A10’s Future

atlantic10_92811_670

ESPN: The seven schools leaving the Big East — Marquette, Villanova, DePaul, Georgetown, St. John’s, Seton Hall and Providence — are essentially creating a startup business.

They would have to establish an office, hire a staff, pick a leader, negotiate a television contract, run championships for all sports (not just men’s and women’s basketball) and decide the number of schools that will be in the conference. Is it 10 or is it 12 or more? And of course they may have to fight over existing funds in the Big East, let alone the brand name and the rights to the conference tournament at Madison Square Garden.

Or they could just be absorbed by the A-10 to form a mega 21-school conference.

Multiple sources from within the seven schools say there is no chance this occurs. But the Atlantic 10 office is banking on presidents like Graham to at least give it a shot.

If not, then Xavier, Butler and possibly Dayton, VCU and/or Saint Louis are ripe to be plucked by the seven, rendering the A-10 to a lower level and behind the ascending new league in this scenario.

“If it doesn’t happen,” Graham said, “then we’ll wait and see what happens after that.”

Xavier and Butler would be the most coveted schools by both conferences.

Butler, like Xavier, has made it clear in statements by its administration that it will look for the best possible situation for its school. Earlier in the week, president James Danko said in a statement, “I greatly respect — and agree with — the collective conviction of the Catholic Seven to control their own destiny or someone else will. Butler, too, has controlled its destiny proactively, for example, when it made the decision to join the outstanding Atlantic 10 Conference and through its values-based approach to athletics.”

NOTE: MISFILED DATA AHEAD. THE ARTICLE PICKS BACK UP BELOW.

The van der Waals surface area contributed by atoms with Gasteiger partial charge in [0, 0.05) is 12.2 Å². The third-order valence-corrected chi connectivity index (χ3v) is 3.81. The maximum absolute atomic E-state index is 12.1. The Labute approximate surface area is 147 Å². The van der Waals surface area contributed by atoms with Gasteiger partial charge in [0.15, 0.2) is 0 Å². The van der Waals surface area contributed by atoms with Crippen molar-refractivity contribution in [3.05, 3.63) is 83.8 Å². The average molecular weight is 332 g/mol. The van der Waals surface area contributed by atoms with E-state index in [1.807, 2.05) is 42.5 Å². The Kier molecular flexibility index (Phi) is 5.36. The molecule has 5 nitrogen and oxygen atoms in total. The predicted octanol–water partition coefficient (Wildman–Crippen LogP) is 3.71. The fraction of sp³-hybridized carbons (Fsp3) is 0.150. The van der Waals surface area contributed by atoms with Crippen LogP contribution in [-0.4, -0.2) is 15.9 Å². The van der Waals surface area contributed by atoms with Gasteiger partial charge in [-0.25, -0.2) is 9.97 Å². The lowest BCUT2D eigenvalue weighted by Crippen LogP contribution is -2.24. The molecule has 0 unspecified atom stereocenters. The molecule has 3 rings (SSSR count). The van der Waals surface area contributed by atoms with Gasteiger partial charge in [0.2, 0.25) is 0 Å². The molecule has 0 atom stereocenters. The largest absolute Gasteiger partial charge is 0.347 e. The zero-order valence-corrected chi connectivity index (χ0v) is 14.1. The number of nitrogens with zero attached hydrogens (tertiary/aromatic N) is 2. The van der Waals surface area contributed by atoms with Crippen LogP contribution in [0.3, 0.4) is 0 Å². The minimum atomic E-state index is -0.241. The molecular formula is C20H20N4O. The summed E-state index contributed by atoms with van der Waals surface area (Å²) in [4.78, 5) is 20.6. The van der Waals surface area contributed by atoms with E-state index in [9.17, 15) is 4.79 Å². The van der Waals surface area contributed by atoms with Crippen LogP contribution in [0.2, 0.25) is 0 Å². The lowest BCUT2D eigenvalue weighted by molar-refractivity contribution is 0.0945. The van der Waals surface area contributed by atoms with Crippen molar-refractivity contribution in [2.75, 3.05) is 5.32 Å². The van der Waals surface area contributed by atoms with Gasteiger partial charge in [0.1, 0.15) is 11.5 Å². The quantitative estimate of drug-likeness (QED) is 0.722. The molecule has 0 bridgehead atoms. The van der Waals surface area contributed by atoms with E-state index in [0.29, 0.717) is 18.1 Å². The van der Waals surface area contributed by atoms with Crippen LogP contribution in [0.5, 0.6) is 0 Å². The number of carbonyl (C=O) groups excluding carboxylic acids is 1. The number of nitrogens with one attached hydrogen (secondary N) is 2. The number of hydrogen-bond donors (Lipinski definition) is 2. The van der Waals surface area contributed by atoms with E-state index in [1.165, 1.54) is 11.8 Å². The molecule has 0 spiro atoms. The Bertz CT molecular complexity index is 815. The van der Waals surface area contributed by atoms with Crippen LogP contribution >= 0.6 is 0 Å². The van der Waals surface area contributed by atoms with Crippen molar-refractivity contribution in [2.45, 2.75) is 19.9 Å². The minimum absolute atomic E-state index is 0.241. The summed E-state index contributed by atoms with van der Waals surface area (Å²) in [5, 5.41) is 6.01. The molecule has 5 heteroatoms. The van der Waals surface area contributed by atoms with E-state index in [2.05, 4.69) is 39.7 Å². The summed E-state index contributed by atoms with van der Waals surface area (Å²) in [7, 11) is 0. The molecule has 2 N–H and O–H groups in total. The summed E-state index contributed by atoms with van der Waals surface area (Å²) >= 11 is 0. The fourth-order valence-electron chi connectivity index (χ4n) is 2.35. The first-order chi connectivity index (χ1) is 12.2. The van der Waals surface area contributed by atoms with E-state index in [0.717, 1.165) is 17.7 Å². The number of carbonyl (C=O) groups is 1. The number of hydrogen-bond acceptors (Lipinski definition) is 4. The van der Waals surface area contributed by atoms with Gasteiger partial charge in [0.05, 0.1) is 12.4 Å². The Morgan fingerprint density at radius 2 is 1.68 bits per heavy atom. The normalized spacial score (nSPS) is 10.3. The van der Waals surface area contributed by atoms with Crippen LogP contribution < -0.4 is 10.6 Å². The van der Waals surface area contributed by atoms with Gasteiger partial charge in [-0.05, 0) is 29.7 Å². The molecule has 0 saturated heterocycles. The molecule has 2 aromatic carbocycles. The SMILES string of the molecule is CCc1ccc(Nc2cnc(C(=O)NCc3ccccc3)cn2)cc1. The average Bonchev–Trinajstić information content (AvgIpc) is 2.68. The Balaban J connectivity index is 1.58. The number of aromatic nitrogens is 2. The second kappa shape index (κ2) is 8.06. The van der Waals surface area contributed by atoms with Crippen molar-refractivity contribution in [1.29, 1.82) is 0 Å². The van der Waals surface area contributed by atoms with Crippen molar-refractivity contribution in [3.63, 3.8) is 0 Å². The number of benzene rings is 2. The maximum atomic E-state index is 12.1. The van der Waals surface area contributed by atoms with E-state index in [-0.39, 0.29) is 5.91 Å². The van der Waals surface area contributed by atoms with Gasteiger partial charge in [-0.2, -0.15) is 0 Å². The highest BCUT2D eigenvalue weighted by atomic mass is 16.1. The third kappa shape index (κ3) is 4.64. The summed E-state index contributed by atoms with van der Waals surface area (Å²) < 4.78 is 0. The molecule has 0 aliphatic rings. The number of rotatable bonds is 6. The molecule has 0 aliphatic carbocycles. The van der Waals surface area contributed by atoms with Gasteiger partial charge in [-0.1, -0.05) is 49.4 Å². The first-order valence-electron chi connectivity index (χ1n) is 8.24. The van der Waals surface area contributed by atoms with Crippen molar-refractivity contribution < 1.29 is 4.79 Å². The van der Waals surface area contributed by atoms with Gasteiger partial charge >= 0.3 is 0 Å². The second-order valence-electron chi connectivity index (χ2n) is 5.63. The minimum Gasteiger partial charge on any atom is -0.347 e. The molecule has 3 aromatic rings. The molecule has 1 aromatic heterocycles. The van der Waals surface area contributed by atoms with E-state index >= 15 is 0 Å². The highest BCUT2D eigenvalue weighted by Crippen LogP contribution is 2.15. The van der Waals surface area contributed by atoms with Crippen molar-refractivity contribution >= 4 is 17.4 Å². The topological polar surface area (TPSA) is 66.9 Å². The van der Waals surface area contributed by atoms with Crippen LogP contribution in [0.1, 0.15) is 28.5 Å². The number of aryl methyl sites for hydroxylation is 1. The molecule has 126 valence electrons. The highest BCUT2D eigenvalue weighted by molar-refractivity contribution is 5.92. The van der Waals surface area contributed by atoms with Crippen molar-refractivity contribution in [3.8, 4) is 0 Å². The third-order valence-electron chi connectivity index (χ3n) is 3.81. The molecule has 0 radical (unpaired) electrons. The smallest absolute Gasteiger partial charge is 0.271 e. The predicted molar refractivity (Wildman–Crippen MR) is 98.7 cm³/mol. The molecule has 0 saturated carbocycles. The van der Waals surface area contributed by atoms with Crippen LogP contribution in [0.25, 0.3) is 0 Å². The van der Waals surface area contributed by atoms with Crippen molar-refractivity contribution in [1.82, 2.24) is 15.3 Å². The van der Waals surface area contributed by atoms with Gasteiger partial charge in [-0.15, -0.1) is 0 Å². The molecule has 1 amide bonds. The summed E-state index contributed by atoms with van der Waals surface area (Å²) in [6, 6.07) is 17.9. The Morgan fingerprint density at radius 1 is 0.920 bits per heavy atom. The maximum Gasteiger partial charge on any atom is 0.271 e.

Xavier and Butler will have a decision to make, but they are in a great position. They are wanted by both sides, something most non-FBS schools can’t say in this current climate.
—————————————————————————–
I know I posted about this topic before but it is the most talked about subject in college basketball off the court this year.

Truthfully, not much as changed. The same schools from the A-10 are still rumored to be leaving to join the “Catholic 7” and nobody is confirming anything or making any moves.

What has changed is the stance of two A-10 schools: Xavier and Butler. I originally thought Xavier was as good as gone as soon as these 7 schools split from the Big East. Reading into the statements made by Xavier’s president, it seems like Xavier is just as likely to stay in the A-10 as they are of leaving. I’m not sure if the meetings/conference calls by the A-10 school presidents changed Xavier’s minds a little bit but I’m glad to see they are doing what they can to stay in the A-10.

Butler, on the other hand, seems to be moving closer to the door and making statements such as “I greatly respect — and agree with — the collective conviction of the Catholic Seven to control their own destiny or someone else will. Butler, too, has controlled its destiny proactively, for example, when it made the decision to join the outstanding Atlantic 10 Conference and through its values-based approach to athletics.” This statement makes me think that Butler is leaning towards leaving the A-10 before they even play their first conference game. Butler’s comment about supporting the Catholic 7’s move and comparing those schools to Butler is worrisome for fans of A-10 schools who enjoyed seeing the A-10 get stronger. Butler is saying that they are not so different from the Catholic 7 schools and that Butler thinks they would be a good fit with those schools.

It would set the A-10 back quite a bit if Xavier, Butler, VCU, and Dayton leave. It would be a travesty for just one of those teams to leave. The A-10 has worked incredibly hard to fight off the moniker of “mid-major” and not getting much respect from the CBB world. They have added VCU and Butler which I think helped launch the A-10 into the land of high major conferences (or power conferences, if you prefer).

Advertisements

Leave a Reply

Fill in your details below or click an icon to log in:

WordPress.com Logo

You are commenting using your WordPress.com account. Log Out / Change )

Twitter picture

You are commenting using your Twitter account. Log Out / Change )

Facebook photo

You are commenting using your Facebook account. Log Out / Change )

Google+ photo

You are commenting using your Google+ account. Log Out / Change )

Connecting to %s